In addition to Russia, India, China, Turkey, North Korea, Venezuela, Kazakhstan, Turkmenistan, Cuba took part… Basically, they were modest enclosures with tourist booklets , dictionaries and works of Heads of State. The Brazil stand was mostly empty, but, I hope, because all the books and brochures when I arrived (and I didn’t attend on day one) were taken down by visitors to the exhibition.

Many events took place, at least my schedule for speaking and attending roundtables was tight – there was no time left for presentations and the like at other booths. But I heard foreign speech, amplified through loudspeakers, so the exhibit seemed to live a life of its own (given the conditions of the past few years).

Famous Russian writers came to Minsk. I won’t mention their names – not everyone wants posters now, even if they participate in certain events. Let me say that the conversation was almost always frank, the questions from the audience were lively and sometimes painful.

Even if the main theme was literature. And modern Russian literature is known in Belarus, some writers had long autograph sessions. It can only make you happy.

On the other hand, the holiday atmosphere was not felt. However, communication is not always festive.

We were able to walk in the evening.

< p class="">Minsk is a city of avenues. Expanse, openness, lots of sky. There are many people on the quays of Svisloch, on the avenue of Independence. The old town is picturesque and colorful. Only now is the famous red church in the center closed and sealed. As I found out, last fall there was a fire there (although it looks like it wasn't just a fire). Once I visited the church, and it struck me with its unusual brilliance for Catholic churches...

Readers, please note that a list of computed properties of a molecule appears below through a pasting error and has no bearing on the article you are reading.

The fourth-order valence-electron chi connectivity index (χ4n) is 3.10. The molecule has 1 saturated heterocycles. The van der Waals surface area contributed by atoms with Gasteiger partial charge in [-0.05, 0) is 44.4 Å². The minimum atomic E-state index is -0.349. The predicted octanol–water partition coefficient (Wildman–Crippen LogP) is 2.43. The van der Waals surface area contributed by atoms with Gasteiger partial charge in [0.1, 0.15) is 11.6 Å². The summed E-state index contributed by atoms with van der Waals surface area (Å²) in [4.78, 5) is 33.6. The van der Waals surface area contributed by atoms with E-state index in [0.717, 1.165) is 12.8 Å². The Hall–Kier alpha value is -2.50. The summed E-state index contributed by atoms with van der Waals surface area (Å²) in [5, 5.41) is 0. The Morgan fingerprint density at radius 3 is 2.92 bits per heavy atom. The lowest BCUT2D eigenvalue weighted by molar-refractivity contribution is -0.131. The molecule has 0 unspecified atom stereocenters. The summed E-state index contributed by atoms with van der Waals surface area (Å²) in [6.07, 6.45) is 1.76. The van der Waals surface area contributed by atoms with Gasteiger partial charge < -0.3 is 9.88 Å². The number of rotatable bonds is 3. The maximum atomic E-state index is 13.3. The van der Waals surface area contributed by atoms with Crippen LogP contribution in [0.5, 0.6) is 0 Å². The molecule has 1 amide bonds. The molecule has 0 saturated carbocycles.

By the way… For the first time I visited Belarus as a student. We came with a classmate to Vitebsk and had a big feast for a very modest sum in rubles. Now prices are biting, and the Belarusian ruble is slightly lower than the euro. I don’t know about salaries, but restaurants like KFC are full in the evening. (Just in case, instead of “McDonald’s” now in Belarus – “We’re open”; I can’t judge the quality, as I dined with potato pancakes and blood sausage.)

The plane from Minsk landed at Terminal B in Sheremetyevo, and checking my passport, unlike the one at the exit, took a few seconds. And there were no other difficulties, in my opinion. Maybe because … I was going to write, “because Belarus is a rather conditional foreigner”, but I will not write – time is difficult: some borders, recently also apparently quite conditional, are closing, d ‘others are completely transferred hundreds of kilometers. But Minsk remains one of the few places west of Moscow where planes fly directly.

Read the full version on the portal Year of RF Literature

Copyright © 2023 The Eastern Herald.